I believe the reason for our success over the past two decades is that WLA is an almost one-of-a-kind journal. As a consequence, we receive a great deal of material, have much to choose from, and are able to make public some very fine art. We wish that art were more powerful than it is. If art were as powerful as we might wish, then war would have stopped after the Iliad was first sung. All to say that at WLA we subscribe to Aristotle?s notion that history accretes, but that poetry unifies. Art grants access to a larger world, allows us to experience others? lives, allows us to examine the quality and meaning of our own lives. Before we made fire, before we made tools, before we made weapons, we made images. Art, at its deepest level, is about preserving the world. We trust that WLA contributes to that preservation.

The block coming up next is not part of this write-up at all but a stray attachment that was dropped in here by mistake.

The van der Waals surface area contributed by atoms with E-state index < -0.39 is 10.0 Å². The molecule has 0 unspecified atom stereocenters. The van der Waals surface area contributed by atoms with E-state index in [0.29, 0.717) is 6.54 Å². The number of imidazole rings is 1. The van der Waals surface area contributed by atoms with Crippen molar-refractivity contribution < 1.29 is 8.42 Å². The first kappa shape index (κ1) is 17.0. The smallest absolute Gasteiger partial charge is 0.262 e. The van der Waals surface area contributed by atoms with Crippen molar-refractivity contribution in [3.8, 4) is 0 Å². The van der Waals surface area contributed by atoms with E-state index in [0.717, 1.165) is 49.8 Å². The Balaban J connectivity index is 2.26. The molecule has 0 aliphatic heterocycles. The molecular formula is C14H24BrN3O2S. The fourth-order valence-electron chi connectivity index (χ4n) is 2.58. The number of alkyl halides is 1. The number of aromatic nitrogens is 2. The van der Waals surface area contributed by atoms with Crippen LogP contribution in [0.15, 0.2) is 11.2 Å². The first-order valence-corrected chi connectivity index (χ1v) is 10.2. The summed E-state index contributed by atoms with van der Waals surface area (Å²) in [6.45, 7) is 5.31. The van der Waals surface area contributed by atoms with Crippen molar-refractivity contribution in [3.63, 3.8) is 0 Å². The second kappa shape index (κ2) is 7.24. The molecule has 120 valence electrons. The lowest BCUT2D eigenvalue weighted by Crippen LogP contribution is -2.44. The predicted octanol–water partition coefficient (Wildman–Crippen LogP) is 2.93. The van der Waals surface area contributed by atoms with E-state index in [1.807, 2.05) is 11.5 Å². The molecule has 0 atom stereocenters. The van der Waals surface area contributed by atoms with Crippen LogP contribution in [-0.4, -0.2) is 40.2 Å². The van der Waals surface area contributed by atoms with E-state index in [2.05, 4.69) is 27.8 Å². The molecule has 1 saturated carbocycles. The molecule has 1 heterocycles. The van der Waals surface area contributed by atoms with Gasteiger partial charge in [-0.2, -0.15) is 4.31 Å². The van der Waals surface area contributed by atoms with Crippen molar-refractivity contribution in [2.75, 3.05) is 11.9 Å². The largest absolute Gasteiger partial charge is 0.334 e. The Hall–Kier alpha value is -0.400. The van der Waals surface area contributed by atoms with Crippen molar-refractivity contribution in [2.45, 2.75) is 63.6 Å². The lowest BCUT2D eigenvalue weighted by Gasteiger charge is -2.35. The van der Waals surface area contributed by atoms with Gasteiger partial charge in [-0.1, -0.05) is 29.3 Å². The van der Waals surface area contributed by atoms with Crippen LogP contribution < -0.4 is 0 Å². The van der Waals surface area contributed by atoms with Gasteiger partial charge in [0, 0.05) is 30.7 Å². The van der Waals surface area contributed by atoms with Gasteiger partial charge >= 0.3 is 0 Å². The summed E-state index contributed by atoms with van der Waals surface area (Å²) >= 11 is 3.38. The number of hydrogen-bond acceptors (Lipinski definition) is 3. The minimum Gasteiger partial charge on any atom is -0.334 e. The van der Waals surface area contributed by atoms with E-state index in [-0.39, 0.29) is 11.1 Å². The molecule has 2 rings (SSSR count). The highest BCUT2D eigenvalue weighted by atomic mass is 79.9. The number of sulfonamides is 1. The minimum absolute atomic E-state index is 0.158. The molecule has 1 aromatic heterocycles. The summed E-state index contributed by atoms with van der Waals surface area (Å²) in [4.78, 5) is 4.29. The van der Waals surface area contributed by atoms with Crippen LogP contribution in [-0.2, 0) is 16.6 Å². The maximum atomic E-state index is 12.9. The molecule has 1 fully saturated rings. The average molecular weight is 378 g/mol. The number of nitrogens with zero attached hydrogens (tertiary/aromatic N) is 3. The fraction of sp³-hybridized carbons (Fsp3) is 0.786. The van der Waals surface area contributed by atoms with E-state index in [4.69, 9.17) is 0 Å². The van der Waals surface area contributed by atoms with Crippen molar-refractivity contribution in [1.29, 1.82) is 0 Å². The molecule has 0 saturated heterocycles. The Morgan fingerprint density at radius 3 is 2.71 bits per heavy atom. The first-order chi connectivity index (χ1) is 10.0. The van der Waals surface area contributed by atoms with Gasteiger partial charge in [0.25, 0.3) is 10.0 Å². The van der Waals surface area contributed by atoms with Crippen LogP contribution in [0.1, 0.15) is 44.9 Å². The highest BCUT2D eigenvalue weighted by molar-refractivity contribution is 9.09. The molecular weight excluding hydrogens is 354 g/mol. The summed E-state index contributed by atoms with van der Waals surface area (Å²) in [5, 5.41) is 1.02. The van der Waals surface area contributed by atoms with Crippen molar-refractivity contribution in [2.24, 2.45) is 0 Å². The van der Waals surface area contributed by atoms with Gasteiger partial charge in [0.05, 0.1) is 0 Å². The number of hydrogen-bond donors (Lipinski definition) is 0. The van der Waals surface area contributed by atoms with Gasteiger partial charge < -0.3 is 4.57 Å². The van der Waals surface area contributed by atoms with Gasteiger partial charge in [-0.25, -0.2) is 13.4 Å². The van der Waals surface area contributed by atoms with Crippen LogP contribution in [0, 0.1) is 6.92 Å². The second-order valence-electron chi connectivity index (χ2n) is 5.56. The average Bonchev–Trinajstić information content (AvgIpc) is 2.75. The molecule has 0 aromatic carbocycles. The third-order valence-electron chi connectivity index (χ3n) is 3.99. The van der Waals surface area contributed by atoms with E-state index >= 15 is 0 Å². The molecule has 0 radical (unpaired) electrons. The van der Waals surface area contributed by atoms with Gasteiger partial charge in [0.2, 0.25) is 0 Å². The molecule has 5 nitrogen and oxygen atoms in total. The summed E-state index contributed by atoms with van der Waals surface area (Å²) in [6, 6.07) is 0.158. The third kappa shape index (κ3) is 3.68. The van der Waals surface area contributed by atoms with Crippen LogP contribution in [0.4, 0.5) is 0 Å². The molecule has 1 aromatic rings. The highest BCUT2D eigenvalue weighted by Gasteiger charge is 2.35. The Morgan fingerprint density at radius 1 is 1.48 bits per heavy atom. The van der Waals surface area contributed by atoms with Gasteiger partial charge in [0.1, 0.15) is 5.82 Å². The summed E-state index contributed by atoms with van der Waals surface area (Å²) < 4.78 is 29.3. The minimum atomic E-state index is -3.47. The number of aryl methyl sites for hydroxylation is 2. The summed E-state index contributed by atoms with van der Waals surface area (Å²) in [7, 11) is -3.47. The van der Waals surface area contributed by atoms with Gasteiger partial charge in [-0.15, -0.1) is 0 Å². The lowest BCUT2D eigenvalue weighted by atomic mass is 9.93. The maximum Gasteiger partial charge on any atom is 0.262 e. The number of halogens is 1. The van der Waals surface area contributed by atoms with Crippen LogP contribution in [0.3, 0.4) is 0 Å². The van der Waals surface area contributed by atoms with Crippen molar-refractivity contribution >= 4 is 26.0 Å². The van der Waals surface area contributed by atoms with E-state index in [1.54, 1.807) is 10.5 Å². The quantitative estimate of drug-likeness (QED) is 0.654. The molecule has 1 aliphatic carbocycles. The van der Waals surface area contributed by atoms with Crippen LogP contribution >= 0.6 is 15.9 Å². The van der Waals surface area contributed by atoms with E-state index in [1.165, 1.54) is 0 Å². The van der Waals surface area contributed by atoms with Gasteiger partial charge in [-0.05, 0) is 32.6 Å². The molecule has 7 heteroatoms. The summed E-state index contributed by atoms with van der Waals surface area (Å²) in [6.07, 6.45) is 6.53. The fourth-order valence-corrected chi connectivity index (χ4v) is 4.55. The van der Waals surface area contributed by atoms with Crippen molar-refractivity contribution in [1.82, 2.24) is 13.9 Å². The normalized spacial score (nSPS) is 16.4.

Soldiers more than anyone know what they are capable of destroying and I believe when they write about war (or paint it or photograph or film it), they are working to preserve the world. Sadly, though, we are often forced to accept W.H. Auden?s conclusion that ?poetry makes nothing happen,? that nothing he ever wrote saved one Jew from the gas chambers. If art were as powerful as we might want it to be, war should, as I mentioned, have ended after Homer. Still, art markets authority. Why else did officials at the United Nations decide to cover the tapestry of Picasso?s Guernica, as council members met to discuss the start of Gulf War II? There is an obligation---is there not?---as Neruda advised, to ?Come and see the blood in the streets?? It is dishonest to create art that does not reflect the world that art exists in. To ignore what we do in war and what war does to us is to move willfully toward ignorance and pretense. At their best, soldier-artists affirm the power of word and image and the human craving for meaning. And if one of the functions of such art is to disturb the status quo, to force us to view the world anew, to consider our capacities to build or tear down, then we must welcome these disturbances.